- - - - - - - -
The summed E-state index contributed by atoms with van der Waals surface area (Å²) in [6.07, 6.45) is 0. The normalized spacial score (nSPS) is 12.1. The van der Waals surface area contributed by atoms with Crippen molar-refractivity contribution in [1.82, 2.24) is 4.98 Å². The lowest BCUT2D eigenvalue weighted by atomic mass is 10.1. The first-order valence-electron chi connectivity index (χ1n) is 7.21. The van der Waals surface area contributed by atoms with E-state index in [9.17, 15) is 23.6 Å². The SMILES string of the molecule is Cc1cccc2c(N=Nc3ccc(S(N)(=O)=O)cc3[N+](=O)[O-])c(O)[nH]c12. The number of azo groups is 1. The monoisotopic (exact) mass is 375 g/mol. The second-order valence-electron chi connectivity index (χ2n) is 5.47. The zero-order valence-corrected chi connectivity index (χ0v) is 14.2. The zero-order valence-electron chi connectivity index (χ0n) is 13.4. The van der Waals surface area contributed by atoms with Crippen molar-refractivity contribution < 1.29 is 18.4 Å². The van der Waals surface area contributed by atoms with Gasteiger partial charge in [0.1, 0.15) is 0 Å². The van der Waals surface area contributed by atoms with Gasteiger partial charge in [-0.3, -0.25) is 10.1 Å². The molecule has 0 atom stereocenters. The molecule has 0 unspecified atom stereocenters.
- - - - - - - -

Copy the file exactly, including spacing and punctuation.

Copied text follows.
The summed E-state index contributed by atoms with van der Waals surface area (Å²) in [6.07, 6.45) is 0. The normalized spacial score (nSPS) is 12.1. The van der Waals surface area contributed by atoms with Crippen molar-refractivity contribution in [1.82, 2.24) is 4.98 Å². The lowest BCUT2D eigenvalue weighted by atomic mass is 10.1. The first-order valence-electron chi connectivity index (χ1n) is 7.21. The van der Waals surface area contributed by atoms with E-state index in [9.17, 15) is 23.6 Å². The SMILES string of the molecule is Cc1cccc2c(N=Nc3ccc(S(N)(=O)=O)cc3[N+](=O)[O-])c(O)[nH]c12. The number of azo groups is 1. The monoisotopic (exact) mass is 375 g/mol. The second-order valence-electron chi connectivity index (χ2n) is 5.47. The zero-order valence-corrected chi connectivity index (χ0v) is 14.2. The zero-order valence-electron chi connectivity index (χ0n) is 13.4. The van der Waals surface area contributed by atoms with Crippen molar-refractivity contribution < 1.29 is 18.4 Å². The van der Waals surface area contributed by atoms with Gasteiger partial charge in [0.1, 0.15) is 0 Å². The van der Waals surface area contributed by atoms with Gasteiger partial charge in [-0.3, -0.25) is 10.1 Å². The molecule has 0 atom stereocenters. The molecule has 0 unspecified atom stereocenters.